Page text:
The impeachment battle and the current wave of violent white supremacy is the enduring battle for our nation’s soul — does the wealth of a few matter more than the dignity of the many? Our nation was founded with the immoral compromise to enslave human beings for the sake of the formation of a union. Capitalism and the value of cotton allowed the expansion and growth of the inhumane institution long after many believed it would die out.
It took a brutal civil war to end the institution of slavery. Black and white female abolitionists were told they had to wait, as the Fifteenth Amendment secured the right to vote only for males. The battle to secure the vote for women would take another 70 years.
Post-civil war reconstruction resulted in Black men elected to local and national office and achieve some financial power. The rise of white supremacy and a presidential candidate who won by promising to end reconstruction efforts. In order to win, they engaged in voter suppression, including violence to prevent Black men from voting.
Many pundits argue that Trump’s presidency is a reaction to the election of our nation’s first Black president. While that undoubtedly played a role, the rise of Trump and the resurgence of white nationalism is a backlash to the dignity demanded by the Black Lives Matter Movement and movements for undocumented peoples to be treated with respect, through programs like the Deferred Action for Childhood Arrivals and Deferred Action for Parents of Americans and Lawful Permanent Residents immigration policies.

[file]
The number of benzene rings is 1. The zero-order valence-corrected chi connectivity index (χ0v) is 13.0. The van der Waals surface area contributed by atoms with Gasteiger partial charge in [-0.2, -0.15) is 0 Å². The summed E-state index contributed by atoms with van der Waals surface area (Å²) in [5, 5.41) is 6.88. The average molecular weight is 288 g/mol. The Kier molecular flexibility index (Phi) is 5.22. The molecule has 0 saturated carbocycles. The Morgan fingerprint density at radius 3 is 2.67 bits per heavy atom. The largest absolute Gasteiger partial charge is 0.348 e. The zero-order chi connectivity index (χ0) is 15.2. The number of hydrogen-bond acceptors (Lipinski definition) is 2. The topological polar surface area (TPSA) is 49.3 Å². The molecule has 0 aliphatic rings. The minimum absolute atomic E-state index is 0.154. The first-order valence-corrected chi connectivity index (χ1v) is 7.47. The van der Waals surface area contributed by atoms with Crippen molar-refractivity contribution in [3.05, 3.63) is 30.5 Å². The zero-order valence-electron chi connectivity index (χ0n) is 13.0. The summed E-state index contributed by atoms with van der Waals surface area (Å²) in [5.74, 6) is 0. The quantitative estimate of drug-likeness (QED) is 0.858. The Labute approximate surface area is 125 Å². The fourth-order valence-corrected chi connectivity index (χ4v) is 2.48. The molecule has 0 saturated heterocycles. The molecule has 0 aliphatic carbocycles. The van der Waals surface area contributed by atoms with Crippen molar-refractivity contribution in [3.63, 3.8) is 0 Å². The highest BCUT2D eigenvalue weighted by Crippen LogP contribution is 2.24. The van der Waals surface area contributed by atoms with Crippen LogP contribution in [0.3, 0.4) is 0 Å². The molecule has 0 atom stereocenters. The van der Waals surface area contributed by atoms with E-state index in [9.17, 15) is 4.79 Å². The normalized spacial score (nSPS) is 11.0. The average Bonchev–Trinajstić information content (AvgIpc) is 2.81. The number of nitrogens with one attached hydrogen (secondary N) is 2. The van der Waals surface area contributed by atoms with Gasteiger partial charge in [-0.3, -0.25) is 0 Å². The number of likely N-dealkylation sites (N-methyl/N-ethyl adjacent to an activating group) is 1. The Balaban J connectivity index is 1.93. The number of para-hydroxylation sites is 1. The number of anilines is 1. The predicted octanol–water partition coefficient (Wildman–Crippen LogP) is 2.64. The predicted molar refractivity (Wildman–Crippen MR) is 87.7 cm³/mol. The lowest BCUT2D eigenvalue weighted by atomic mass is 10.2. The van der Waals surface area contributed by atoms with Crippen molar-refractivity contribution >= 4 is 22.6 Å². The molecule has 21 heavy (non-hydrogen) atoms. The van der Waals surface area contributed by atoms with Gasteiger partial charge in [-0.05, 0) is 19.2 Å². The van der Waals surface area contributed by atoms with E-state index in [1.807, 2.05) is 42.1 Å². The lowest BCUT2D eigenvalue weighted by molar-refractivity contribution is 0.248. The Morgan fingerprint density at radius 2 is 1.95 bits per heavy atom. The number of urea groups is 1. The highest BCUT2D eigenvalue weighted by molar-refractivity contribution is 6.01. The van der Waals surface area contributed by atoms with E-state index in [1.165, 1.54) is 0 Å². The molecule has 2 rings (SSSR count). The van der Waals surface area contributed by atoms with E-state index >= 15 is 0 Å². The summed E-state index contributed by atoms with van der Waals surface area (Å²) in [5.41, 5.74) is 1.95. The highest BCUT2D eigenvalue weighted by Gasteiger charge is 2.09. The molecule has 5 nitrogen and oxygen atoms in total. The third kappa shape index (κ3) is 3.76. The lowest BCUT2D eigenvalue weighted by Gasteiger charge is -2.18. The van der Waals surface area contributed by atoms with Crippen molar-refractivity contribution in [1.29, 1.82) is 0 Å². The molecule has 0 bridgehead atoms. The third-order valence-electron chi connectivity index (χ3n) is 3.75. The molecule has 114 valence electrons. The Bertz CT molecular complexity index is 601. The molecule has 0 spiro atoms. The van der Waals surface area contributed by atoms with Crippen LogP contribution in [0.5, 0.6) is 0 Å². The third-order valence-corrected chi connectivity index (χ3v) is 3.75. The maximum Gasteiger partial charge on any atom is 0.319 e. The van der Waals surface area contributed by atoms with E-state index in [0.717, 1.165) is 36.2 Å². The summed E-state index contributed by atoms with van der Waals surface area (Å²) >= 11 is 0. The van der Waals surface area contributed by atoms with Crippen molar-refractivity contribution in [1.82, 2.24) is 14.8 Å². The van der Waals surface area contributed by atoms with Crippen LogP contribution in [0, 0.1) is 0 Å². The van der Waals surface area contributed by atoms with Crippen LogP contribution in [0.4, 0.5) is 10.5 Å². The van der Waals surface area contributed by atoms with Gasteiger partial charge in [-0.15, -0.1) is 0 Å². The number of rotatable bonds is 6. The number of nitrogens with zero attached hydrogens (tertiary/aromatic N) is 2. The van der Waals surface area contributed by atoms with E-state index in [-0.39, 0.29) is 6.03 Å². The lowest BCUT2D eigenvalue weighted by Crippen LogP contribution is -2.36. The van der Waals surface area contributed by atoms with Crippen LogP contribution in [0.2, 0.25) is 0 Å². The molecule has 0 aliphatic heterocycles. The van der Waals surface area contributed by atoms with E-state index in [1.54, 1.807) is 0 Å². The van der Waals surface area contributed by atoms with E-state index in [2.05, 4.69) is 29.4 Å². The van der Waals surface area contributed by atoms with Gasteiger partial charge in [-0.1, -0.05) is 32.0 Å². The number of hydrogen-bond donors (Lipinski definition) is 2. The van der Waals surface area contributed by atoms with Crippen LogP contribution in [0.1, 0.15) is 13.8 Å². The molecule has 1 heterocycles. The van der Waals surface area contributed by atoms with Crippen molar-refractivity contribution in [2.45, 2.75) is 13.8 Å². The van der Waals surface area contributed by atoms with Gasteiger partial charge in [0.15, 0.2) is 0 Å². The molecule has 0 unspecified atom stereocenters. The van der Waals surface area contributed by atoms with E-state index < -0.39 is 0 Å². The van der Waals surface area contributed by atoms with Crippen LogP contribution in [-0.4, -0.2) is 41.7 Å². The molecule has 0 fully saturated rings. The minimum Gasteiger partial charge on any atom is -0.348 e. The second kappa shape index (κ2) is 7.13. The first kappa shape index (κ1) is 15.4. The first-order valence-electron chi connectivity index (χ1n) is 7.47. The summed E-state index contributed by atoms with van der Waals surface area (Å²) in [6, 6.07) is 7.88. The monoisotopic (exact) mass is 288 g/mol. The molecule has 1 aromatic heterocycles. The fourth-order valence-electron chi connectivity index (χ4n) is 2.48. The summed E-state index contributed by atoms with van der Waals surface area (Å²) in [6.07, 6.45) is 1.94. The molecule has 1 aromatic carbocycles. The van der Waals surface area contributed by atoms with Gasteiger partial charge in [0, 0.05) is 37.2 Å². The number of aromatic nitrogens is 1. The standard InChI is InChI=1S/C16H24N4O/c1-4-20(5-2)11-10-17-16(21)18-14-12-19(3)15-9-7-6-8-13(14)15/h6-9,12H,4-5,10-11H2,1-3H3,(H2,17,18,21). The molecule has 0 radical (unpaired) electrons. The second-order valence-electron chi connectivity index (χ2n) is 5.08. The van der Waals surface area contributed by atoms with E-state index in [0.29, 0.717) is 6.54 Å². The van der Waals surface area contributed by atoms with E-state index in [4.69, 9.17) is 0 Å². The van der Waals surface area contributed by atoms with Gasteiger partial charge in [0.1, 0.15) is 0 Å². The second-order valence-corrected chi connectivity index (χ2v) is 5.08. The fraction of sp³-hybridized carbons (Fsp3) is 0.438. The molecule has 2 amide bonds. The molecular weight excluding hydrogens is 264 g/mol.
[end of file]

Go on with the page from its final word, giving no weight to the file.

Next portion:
Just like post-reconstruction, Trump’s election has been linked to nefarious means. Close to 35 people have been indicted or convicted in connection to his 2016 campaign. That is separate from the racial gerrymandering and voter suppression of many states to silence people of color, because they disproportionately vote against Republicans.
The recent impeachment focused on the obstruction of Congress and abuse of power of enlisting foreign aid in preparation for the 2020 election. Conservative politicians have not taken to the streets in protest of the violation of our constitution because the regulations and laws the president has fought for benefit the wealthy. More than that, they punish the working poor and those experiencing poverty through destroying social safety nets.
Despite their achievements, the efforts to democratize has not stopped the progress. The prison abolish movement is resulting in calls to close private prisons. Almost half of states have decriminalized marijuana to some degree. Voting rights efforts in Florida achieved an incredible victory in re-enfranchising its residents (though the battle continues with efforts to minimize these efforts). In Washington, progress has been made on legislation to make re-enfranchisement easier. Indigenous communities lead the way in protecting the land and nature. The #metoo movement is bringing consequences to even the most powerful men.
The march toward justice may not be a straight line, but advocates will never give up, and the simply reality is that the masses outnumber the elites.
Jill Mullins is an intersectional feminist, attorney, activist and much more. She has written for NW Lawyer, King County Bar News and LGBTQ outlets.
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